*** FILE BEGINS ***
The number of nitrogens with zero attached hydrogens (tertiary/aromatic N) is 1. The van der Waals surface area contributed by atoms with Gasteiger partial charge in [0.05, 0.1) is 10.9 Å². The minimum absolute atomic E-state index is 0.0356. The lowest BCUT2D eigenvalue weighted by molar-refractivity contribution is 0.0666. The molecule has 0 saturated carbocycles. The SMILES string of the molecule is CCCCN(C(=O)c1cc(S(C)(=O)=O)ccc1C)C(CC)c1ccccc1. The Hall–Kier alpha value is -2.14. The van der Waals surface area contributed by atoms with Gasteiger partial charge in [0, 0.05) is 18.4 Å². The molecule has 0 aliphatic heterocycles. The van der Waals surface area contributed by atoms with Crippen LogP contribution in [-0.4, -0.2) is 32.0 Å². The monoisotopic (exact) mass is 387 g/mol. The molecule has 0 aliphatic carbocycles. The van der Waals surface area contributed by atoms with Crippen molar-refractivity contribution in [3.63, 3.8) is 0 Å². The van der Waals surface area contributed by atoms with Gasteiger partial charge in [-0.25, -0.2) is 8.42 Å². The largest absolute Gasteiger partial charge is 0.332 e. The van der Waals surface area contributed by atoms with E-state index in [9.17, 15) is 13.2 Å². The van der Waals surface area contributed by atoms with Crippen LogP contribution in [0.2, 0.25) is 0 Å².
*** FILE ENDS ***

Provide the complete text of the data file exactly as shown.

The number of nitrogens with zero attached hydrogens (tertiary/aromatic N) is 1. The van der Waals surface area contributed by atoms with Gasteiger partial charge in [0.05, 0.1) is 10.9 Å². The minimum absolute atomic E-state index is 0.0356. The lowest BCUT2D eigenvalue weighted by molar-refractivity contribution is 0.0666. The molecule has 0 saturated carbocycles. The SMILES string of the molecule is CCCCN(C(=O)c1cc(S(C)(=O)=O)ccc1C)C(CC)c1ccccc1. The Hall–Kier alpha value is -2.14. The van der Waals surface area contributed by atoms with Gasteiger partial charge in [0, 0.05) is 18.4 Å². The molecule has 0 aliphatic heterocycles. The van der Waals surface area contributed by atoms with Crippen LogP contribution in [-0.4, -0.2) is 32.0 Å². The monoisotopic (exact) mass is 387 g/mol. The molecule has 0 aliphatic carbocycles. The van der Waals surface area contributed by atoms with Crippen molar-refractivity contribution in [3.63, 3.8) is 0 Å². The van der Waals surface area contributed by atoms with Gasteiger partial charge in [-0.25, -0.2) is 8.42 Å². The largest absolute Gasteiger partial charge is 0.332 e. The van der Waals surface area contributed by atoms with E-state index in [9.17, 15) is 13.2 Å². The van der Waals surface area contributed by atoms with Crippen LogP contribution in [0.2, 0.25) is 0 Å².